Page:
Alberta knocking on Saskatchewan’s door? What might have been and what might be.
Story by Jacques Krzepkowski
There was talk 100 years ago of creating a new province in Western Canada. Some thought
one province would serve the interests of the regions, while eastern politicians were worried
about the power one big province would wield. Then-prime minister Wilfred Laurier was nervous
about creating one big western province — so he created two. He had good reason.
Today, Alberta is swimming in oil profits. The province is sitting on the largest underground
oil reserve in Canada and, combined with the northern oil sands, possibly the world. Though
many Albertans are happy to spend the revenues themselves, money can’t buy political
acknowledgment from Ottawa. Alberta doesn’t have the representation in the House of
Commons to protect its interests and doesn’t carry much weight at first ministers’ conferences.
Saskatchewan, on the other hand, is in serious trouble. Several summer droughts and the
BSE crisis of 2003 have hurt the province. Saskatchewan is nursing an $11-billion debt, and
it doesn’t look like it’s going to get paid off anytime soon. Without money from
natural resources or manufacturing, the province is finding itself in hard times despite
federal equalization payments that exceed $1-billion.
Knowing this, Albertans would probably not be convinced that a merger with Saskatchewan
would have been in their best interests. Oil revenues would have been divided between two
provinces, and they would have to get along somehow with an NDP provincial government. Unlikely.
But think of the future.
Scientists are confident the oil is going to run out. Albertans have deluded themselves
into thinking they will be populating a "have" province for the rest of eternity.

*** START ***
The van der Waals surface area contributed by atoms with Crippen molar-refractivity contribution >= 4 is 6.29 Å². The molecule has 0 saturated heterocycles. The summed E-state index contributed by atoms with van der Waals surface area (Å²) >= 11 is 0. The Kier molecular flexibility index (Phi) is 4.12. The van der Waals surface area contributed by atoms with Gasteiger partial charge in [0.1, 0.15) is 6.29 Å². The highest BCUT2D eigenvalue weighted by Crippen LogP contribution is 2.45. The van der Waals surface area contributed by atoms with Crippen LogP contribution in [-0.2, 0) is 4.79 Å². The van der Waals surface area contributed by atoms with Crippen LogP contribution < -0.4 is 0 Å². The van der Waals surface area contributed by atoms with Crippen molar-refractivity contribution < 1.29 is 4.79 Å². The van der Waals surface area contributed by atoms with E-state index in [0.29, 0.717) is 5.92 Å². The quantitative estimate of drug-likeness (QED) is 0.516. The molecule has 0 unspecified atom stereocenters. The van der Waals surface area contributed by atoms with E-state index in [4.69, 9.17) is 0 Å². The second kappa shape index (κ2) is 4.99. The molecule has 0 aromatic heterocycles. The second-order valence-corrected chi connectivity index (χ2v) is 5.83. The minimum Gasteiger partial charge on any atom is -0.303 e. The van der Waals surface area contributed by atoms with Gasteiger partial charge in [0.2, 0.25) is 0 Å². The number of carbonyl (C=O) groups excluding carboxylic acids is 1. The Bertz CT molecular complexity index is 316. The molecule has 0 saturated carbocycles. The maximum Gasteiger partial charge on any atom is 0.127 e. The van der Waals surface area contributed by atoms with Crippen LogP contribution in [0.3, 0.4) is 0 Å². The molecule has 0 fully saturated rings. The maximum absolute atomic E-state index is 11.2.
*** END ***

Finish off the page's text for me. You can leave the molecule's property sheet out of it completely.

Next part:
Though there isn’t accurate data on the amount of oil in Alberta, the wells will inevitably
run dry. Energy companies will have to turn away from fossil fuels and to other methods of
energy production. The many alternative energy sources currently in development would be
the obvious choices. Perhaps energy companies would look for a large, flat windy area in
which to set up wind turbines; or a similar flat area for solar panels; or perhaps just acre
upon acre of cornfields from which to produce ethanol.
Where in Canada could one find flat, windy farmland?
Saskatchewan would be Canada’s new energy supplier. No longer would young men and
women leave small-town Saskatchewan for Calgary. Regina would become a sprawling new metropolis,
with gold-plated skyscrapers and luxury Mercedes flying-pod dealerships (you didn’t
think we’d still be driving in 2205, did you?).
But if one big province had been created, none of this would be a problem. Big Province
(if we Albertans had a say, we’d probably call it Big Province) would still have the
largest oil reserve in the country and would be Canada’s "(alternative) energy
province" of the future. It would also contain the best farmland in Canada and the best
stage for a transition to cleaner sources of energy. The new region would have enough seats
in Parliament to have a stronger voice and its premier would have more power at first ministers’ conferences.
Big Province would be perhaps the only region in the world where the transition from fossil
fuels to clean energy would occur without financial loss. It would be one of the most powerful,
if not the most powerful, regions in Canada.
Of course, none of this was Laurier’s intention. And though Alberta and Saskatchewan
turned out to be two different provinces geographically and socially, they are certainly
aligned politically: against the Liberals.